“On this issue of police reform there are a lot of young people watching, and what happens here will determine if people get involved in the democratic process,” he said. “You have mayors and city council members across the United States that today can introduce local legislation that will pass to change disciplinary procedures, to change use-of-force standards, to change recruiting and promotion policy for police departments.” 

The Biden campaign, he said, needs to work on messaging, targeting, and mobilizing the vote, but it also needs to show that it’s working with local officials on “real policy outcomes that people can see and that impact their lives.” Those actions, he said, will also bring in voters who feel alienated by the political process in general. 

Partnering with local governments to enact social change too progressive for Congress, said Castro, was a tactic used regularly in the Obama White House and one that Biden is familiar with. “When we wanted to raise the minimum wage or wanted to see marriage equality come to pass, we worked on gaining the support of Congress, but it was also [done by] working with local and state officials across the country,” Castro explained, “to try and get [things] done [by] hospitable states or receptive mayors and city councils.”

At the highest level of government, President Donald Trump has responded to protesters by threatening military force and walking to St. John’s Church, which had been damaged in D.C. protests, to take photos holding a Bible. Before his walk, the National Guard used pepper spray and chemicals similar to tear gas on peaceful protesters to disperse them from his path.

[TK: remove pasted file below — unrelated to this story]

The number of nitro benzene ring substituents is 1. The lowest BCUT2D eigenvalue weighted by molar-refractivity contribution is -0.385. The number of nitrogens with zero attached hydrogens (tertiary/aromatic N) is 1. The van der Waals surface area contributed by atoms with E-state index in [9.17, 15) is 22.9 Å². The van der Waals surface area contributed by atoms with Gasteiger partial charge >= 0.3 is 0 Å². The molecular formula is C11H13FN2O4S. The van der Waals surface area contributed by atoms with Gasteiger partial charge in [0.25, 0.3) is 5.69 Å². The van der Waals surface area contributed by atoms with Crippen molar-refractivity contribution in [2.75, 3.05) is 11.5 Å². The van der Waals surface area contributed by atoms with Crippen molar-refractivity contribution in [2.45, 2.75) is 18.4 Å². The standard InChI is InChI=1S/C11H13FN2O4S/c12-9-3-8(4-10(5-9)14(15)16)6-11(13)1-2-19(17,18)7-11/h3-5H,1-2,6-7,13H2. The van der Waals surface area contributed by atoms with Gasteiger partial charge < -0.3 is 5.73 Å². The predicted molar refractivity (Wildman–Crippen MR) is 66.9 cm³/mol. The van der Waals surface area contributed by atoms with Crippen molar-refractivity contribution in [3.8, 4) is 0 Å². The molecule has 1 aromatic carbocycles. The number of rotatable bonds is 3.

Presumptive Democratic presidential nominee Joe Biden, meanwhile, delivered a speech in Philadelphia condemning Trump and his actions on Tuesday afternoon. “I won’t traffic in fear and division. I won’t fan the flames of hate. I’ll seek to heal the racial wounds that have long plagued our country, not use them for political gain. I’ll do my job and I’ll take responsibility—I won’t blame others,” Biden said.

The former vice president pressured Congress to outlaw police choke holds, ban the transfer of “weapons of war” to police departments, and increase police accountability overall. He also promised to create a national police oversight task force within 100 days of taking office.

The comments come one week after Biden went on popular radio show The Breakfast Club and said to host Charlamagne tha God that “if you have a problem figuring out whether you’re for me or Trump, then you ain’t black.” The comments led to an immediate backlash, and Biden eventually walked them back by apologizing for being “cavalier” and a “wise guy.”

Still, Castro is optimistic about November. “I believe the things that we’re going through in this country right now make people more likely to vote, not less likely. It provides us with fertile ground out there with those resources to reach out and register people, to act on what they feel with their heart and see with their own eyes across the country,” he said. “I feel good about the next few months in terms of the viability of getting more people registered to vote because they’re ready to go.”

Biden, who often compares himself with and speaks of his close associations with President Barack Obama, has seen a surge in fundraising in the wake of George Floyd’s death. Sources say a fundraiser featuring both Obama and Biden is in the works. A Real Clear Politics average of polling shows Biden currently beating Trump by eight points.